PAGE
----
sitting

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References in classic literature ?
She was sitting behind her screen this morning, scribbling idly on the blotting-pad, for there had been a lull in the business, when the door opened, and the polite, 'Bonjour, monsieur,' of M.
We had been sitting in this crouching manner for some time, when all at once I thought I would open my eyes; for when between sheets, whether by day or by night, and whether asleep or awake, I have a way of always keeping my eyes shut, in order the more to concentrate the snugness of being in bed.
Lord, it will be pathetically funny to see him grubbing and groping after that woman that don't exist, and the right person sitting under his very nose all the time
In his lay capacity, he persisted in sitting down in the damp to such an insane extent, that when his coat was taken off to be dried at the kitchen fire, the circumstantial evidence on his trousers would have hanged him if it had been a capital offence.
But a few short minutes ago she had been sitting merrily prattling by my side, and now I was once more as lonely as if we had never met.
And a little, tiny red monkey who was sitting up in a tree shouted down,
The door led right into a large kitchen, which was full of smoke from one end to the other: the Duchess was sitting on a three-legged stool in the middle, nursing a baby; the cook was leaning over the fire, stirring a large cauldron which seemed to be full of soup.
WHEN she came out, the sandy whiskered gentleman was sitting on a log reading the newspaper--at least he had it spread out, but he was looking over the top of it.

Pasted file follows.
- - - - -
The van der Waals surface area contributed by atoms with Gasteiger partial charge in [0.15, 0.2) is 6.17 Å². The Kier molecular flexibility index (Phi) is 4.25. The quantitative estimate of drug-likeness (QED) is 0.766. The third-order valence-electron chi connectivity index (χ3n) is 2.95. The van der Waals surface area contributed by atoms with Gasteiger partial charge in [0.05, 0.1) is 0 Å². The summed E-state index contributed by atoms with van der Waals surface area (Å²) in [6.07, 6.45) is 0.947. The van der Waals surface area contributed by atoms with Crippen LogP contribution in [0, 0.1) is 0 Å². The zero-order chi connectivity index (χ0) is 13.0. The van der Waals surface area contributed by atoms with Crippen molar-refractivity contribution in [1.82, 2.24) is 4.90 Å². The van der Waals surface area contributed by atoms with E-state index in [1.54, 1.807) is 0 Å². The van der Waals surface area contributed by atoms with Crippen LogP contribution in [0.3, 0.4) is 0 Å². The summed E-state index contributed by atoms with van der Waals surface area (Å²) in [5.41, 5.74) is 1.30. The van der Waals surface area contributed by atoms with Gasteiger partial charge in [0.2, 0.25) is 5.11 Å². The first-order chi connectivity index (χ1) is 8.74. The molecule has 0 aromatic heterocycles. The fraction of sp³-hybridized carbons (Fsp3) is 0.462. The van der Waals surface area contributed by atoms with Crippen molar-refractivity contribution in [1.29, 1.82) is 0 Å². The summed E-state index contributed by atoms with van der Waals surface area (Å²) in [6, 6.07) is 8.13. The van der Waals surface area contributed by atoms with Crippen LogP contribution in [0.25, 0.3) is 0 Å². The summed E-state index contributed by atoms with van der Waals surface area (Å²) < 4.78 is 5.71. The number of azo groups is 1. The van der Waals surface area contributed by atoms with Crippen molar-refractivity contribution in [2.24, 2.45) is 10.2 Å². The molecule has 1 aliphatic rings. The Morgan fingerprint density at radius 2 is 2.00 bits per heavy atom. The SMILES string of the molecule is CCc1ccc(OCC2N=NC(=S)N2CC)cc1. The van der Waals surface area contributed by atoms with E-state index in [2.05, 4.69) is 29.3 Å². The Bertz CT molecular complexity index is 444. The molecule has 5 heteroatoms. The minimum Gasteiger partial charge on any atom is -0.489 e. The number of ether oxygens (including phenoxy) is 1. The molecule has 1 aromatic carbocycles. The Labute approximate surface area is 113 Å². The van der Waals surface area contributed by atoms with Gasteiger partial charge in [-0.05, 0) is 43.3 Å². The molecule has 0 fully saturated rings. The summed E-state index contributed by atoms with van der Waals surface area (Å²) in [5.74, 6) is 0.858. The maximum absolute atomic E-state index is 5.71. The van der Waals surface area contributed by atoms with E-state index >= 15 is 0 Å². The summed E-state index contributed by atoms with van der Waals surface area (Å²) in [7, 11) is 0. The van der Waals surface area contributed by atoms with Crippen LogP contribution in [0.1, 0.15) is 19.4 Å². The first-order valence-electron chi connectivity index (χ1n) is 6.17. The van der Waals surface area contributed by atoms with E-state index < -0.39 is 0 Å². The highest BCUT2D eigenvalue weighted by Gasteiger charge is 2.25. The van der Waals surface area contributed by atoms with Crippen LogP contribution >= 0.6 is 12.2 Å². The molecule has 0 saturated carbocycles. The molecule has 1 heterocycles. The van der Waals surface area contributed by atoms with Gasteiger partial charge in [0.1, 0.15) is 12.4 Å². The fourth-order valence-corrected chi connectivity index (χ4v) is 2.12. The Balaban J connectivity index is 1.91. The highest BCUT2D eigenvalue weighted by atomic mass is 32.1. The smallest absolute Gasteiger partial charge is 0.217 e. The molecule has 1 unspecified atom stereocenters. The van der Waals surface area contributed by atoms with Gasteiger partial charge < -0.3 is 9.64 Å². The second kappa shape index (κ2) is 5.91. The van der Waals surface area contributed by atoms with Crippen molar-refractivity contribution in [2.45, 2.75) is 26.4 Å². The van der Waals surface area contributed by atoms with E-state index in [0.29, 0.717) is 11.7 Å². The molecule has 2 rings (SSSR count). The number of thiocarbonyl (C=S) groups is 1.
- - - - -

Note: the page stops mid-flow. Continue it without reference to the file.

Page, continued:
The children had seen Grandfather sitting in this chair ever since they could remember anything.
This is pretty, very pretty," said Fanny, looking around her as they were thus sitting together one day; "every time I come into this shrubbery I am more struck with its growth and beauty.
And the raven, never flitting, still is sitting, still is sitting On the pallid bust of Pallas just above my chamber door; And his eyes have all the seeming of a demon's that is dreaming, And the lamp-light o'er him streaming throws his shadow on the floor; And my soul from out that shadow that lies floating on the floor Shall be lifted -- nevermore!
But the Raven, sitting lonely on that placid bust, spoke only That one word, as if its soul in that one word he did outpour Nothing farther then he uttered; not a feather then he fluttered-- Till I scarcely more than muttered: "Other friends have flown before-- On the morrow he will leave me, as my Hopes have flown before.